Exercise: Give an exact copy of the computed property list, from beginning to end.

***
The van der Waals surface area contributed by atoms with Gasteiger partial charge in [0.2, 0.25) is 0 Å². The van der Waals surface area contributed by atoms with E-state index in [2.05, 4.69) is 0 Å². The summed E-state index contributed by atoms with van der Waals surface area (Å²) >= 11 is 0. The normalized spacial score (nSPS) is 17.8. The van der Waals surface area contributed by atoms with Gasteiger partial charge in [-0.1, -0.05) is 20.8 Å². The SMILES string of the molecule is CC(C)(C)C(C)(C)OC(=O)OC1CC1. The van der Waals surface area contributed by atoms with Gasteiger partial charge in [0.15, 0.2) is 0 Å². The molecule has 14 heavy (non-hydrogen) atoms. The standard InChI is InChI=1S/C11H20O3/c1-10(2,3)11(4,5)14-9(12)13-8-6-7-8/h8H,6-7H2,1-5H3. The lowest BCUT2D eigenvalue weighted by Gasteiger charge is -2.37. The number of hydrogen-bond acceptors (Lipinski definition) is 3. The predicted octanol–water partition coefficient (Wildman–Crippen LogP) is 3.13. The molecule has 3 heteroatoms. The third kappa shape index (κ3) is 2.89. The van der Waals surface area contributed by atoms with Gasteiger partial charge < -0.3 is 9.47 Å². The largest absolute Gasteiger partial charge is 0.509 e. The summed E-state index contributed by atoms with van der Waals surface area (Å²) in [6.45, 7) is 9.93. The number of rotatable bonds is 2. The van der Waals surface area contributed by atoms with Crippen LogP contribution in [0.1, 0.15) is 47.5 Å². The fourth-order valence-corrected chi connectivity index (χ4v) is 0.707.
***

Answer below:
The van der Waals surface area contributed by atoms with Gasteiger partial charge in [0.2, 0.25) is 0 Å². The van der Waals surface area contributed by atoms with E-state index in [2.05, 4.69) is 0 Å². The summed E-state index contributed by atoms with van der Waals surface area (Å²) >= 11 is 0. The normalized spacial score (nSPS) is 17.8. The van der Waals surface area contributed by atoms with Gasteiger partial charge in [-0.1, -0.05) is 20.8 Å². The SMILES string of the molecule is CC(C)(C)C(C)(C)OC(=O)OC1CC1. The van der Waals surface area contributed by atoms with Gasteiger partial charge in [0.15, 0.2) is 0 Å². The molecule has 14 heavy (non-hydrogen) atoms. The standard InChI is InChI=1S/C11H20O3/c1-10(2,3)11(4,5)14-9(12)13-8-6-7-8/h8H,6-7H2,1-5H3. The lowest BCUT2D eigenvalue weighted by Gasteiger charge is -2.37. The number of hydrogen-bond acceptors (Lipinski definition) is 3. The predicted octanol–water partition coefficient (Wildman–Crippen LogP) is 3.13. The molecule has 3 heteroatoms. The third kappa shape index (κ3) is 2.89. The van der Waals surface area contributed by atoms with Gasteiger partial charge < -0.3 is 9.47 Å². The largest absolute Gasteiger partial charge is 0.509 e. The summed E-state index contributed by atoms with van der Waals surface area (Å²) in [6.45, 7) is 9.93. The number of rotatable bonds is 2. The van der Waals surface area contributed by atoms with Crippen LogP contribution in [0.1, 0.15) is 47.5 Å². The fourth-order valence-corrected chi connectivity index (χ4v) is 0.707.